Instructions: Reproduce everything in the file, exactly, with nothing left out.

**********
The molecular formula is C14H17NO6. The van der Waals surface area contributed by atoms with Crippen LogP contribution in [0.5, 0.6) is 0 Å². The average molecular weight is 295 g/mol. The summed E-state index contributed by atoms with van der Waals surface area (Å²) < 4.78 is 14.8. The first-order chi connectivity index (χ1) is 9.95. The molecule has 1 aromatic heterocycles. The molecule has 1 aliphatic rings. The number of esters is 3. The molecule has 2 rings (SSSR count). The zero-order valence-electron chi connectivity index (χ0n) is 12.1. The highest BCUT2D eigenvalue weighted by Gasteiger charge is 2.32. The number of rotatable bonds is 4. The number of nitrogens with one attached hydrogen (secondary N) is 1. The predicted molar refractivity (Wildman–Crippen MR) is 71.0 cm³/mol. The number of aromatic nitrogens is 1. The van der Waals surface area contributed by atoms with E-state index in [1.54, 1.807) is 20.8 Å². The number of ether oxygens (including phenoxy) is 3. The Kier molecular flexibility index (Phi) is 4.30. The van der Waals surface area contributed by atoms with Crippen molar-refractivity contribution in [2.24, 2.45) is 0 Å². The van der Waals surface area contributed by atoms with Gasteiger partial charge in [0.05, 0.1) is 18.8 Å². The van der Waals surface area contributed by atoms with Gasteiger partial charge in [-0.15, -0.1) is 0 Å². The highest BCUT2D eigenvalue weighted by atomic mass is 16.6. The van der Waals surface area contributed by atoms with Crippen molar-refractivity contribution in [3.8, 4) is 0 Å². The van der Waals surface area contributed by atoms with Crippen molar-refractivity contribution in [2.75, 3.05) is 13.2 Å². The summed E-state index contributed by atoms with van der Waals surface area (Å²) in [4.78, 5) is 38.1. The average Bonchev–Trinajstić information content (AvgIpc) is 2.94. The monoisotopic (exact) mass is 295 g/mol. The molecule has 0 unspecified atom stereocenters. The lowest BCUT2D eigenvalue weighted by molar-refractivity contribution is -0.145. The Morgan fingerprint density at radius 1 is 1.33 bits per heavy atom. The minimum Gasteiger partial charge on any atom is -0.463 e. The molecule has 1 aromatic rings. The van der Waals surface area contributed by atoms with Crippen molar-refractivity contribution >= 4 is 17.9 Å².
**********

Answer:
The molecular formula is C14H17NO6. The van der Waals surface area contributed by atoms with Crippen LogP contribution in [0.5, 0.6) is 0 Å². The average molecular weight is 295 g/mol. The summed E-state index contributed by atoms with van der Waals surface area (Å²) < 4.78 is 14.8. The first-order chi connectivity index (χ1) is 9.95. The molecule has 1 aromatic heterocycles. The molecule has 1 aliphatic rings. The number of esters is 3. The molecule has 2 rings (SSSR count). The zero-order valence-electron chi connectivity index (χ0n) is 12.1. The highest BCUT2D eigenvalue weighted by Gasteiger charge is 2.32. The number of rotatable bonds is 4. The number of nitrogens with one attached hydrogen (secondary N) is 1. The predicted molar refractivity (Wildman–Crippen MR) is 71.0 cm³/mol. The number of aromatic nitrogens is 1. The van der Waals surface area contributed by atoms with E-state index in [1.54, 1.807) is 20.8 Å². The number of ether oxygens (including phenoxy) is 3. The Kier molecular flexibility index (Phi) is 4.30. The van der Waals surface area contributed by atoms with Crippen molar-refractivity contribution in [2.24, 2.45) is 0 Å². The van der Waals surface area contributed by atoms with Gasteiger partial charge in [0.05, 0.1) is 18.8 Å². The van der Waals surface area contributed by atoms with Gasteiger partial charge in [-0.15, -0.1) is 0 Å². The highest BCUT2D eigenvalue weighted by atomic mass is 16.6. The van der Waals surface area contributed by atoms with Crippen molar-refractivity contribution in [3.8, 4) is 0 Å². The van der Waals surface area contributed by atoms with Crippen molar-refractivity contribution in [2.75, 3.05) is 13.2 Å². The summed E-state index contributed by atoms with van der Waals surface area (Å²) in [4.78, 5) is 38.1. The average Bonchev–Trinajstić information content (AvgIpc) is 2.94. The monoisotopic (exact) mass is 295 g/mol. The molecule has 0 unspecified atom stereocenters. The lowest BCUT2D eigenvalue weighted by molar-refractivity contribution is -0.145. The Morgan fingerprint density at radius 1 is 1.33 bits per heavy atom. The minimum Gasteiger partial charge on any atom is -0.463 e. The molecule has 1 aromatic rings. The van der Waals surface area contributed by atoms with Crippen molar-refractivity contribution >= 4 is 17.9 Å².